Dr Ben Almquist is a Lecturer (US equivalent: Assistant Professor) in the Department of Bioengineering at Imperial. His research combines aspect of materials science, nanotechnology, and biology to develop methods for dynamically manipulating the behaviour of cells and tissues. A major focus of this research is to understand how to direct the process of tissue repair by manipulating signalling networks. These insights are then used to develop methods for healing diabetic foot ulcers, preventing hypertrophic scarring, and modulating other wound healing disorders. More information can be found on the lab website.
Before joining Imperial College, Dr Almquist obtained his BS in Materials Science from Michigan Technological University, followed by his MS and PhD in Materials Science from Stanford University. While at Stanford, Dr Almquist was also appointed as a Research Fellow in the Center for Probing the Nanoscale, a joint venture between Stanford, IBM, and the National Science Foundation. There he developed a bioinspired approach for integrating inorganic nanostructures with cellular membranes. Dr Almquist then went on to become an NIH Ruth L. Kirschstein Postdoctoral Fellow at the Koch Institute for Integrative Cancer Research and Institute for Solider Nanotechnologies at MIT, where his research focused on designing self-assembled biomaterials for modulating the healing of chronic wounds.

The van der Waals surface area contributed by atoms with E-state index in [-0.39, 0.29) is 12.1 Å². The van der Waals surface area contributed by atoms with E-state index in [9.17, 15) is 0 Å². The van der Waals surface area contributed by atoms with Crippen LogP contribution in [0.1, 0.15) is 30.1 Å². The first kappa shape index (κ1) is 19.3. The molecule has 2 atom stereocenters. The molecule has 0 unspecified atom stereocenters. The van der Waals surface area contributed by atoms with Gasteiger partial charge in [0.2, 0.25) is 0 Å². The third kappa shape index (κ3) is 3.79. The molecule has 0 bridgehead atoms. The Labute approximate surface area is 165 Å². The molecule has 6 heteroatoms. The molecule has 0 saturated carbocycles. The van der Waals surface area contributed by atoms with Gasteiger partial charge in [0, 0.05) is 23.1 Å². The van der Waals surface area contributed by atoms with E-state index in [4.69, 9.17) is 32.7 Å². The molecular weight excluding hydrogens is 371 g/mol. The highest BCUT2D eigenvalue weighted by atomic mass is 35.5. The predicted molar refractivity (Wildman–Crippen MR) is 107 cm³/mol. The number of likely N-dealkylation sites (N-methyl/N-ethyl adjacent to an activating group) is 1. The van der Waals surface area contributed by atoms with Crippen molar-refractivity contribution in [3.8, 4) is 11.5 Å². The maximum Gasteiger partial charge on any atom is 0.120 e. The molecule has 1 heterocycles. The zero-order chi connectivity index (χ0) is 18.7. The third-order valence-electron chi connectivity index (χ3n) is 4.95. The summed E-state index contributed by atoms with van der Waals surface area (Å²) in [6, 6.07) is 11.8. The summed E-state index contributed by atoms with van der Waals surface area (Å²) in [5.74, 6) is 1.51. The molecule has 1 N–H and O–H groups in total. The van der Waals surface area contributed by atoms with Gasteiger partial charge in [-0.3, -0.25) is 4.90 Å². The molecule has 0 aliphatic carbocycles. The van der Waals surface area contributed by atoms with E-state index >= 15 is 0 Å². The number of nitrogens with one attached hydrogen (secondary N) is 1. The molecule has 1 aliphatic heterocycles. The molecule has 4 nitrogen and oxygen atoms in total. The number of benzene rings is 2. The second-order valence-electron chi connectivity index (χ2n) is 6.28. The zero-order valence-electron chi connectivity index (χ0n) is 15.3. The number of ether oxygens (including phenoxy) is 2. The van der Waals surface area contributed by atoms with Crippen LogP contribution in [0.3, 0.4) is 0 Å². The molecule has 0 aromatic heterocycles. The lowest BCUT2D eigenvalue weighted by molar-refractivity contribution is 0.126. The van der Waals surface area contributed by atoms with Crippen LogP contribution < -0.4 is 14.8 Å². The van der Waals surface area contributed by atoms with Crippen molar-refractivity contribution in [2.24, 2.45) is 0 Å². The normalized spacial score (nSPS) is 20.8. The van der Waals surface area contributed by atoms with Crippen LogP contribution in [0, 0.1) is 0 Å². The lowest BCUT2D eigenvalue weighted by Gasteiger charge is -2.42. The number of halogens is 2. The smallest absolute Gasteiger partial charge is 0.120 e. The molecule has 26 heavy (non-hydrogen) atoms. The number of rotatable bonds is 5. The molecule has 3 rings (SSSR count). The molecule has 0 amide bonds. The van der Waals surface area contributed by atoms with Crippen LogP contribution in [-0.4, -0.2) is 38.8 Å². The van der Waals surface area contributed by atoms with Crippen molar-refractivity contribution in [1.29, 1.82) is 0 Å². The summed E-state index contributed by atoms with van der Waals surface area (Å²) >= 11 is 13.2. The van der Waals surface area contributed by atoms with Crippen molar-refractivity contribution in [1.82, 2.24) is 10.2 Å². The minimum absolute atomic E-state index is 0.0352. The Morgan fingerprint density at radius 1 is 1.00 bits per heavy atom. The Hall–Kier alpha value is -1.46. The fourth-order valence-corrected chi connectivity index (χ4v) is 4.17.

Dr. Almquist's research publications can be found at the tab above, or on Google Scholar.
Stejskalová A, Almquist BD, 2017, Using biomaterials to rewire the process of wound repair., Biomater Sci, Vol:5, Pages:1421-1434
Kiani MT, Higgins CA, Almquist BD, 2018, The Hair Follicle: An Underutilized Source of Cells and Materials for Regenerative Medicine, Acs Biomaterials Science & Engineering, Vol:4, ISSN:2373-9878, Pages:1193-1207
Pop MA, Almquist BD, 2017, Biomaterials: A potential pathway to healing chronic wounds?, Experimental Dermatology, Vol:26, ISSN:0906-6705, Pages:760-763
et al., 2015, Combination Growth Factor Therapy via Electrostatically Assembled Wound Dressings Improves Diabetic Ulcer Healing In Vivo., Adv Healthc Mater, Vol:4, Pages:2090-2099
Almquist BD, Melosh NA, 2011, Molecular structure influences the stability of membrane penetrating biointerfaces., Nano Lett, Vol:11, Pages:2066-2070
Almquist BD, Melosh NA, 2010, Fusion of biomimetic stealth probes into lipid bilayer cores, Proceedings of the National Academy of Sciences of the United States of America, Vol:107, ISSN:0027-8424, Pages:5815-5820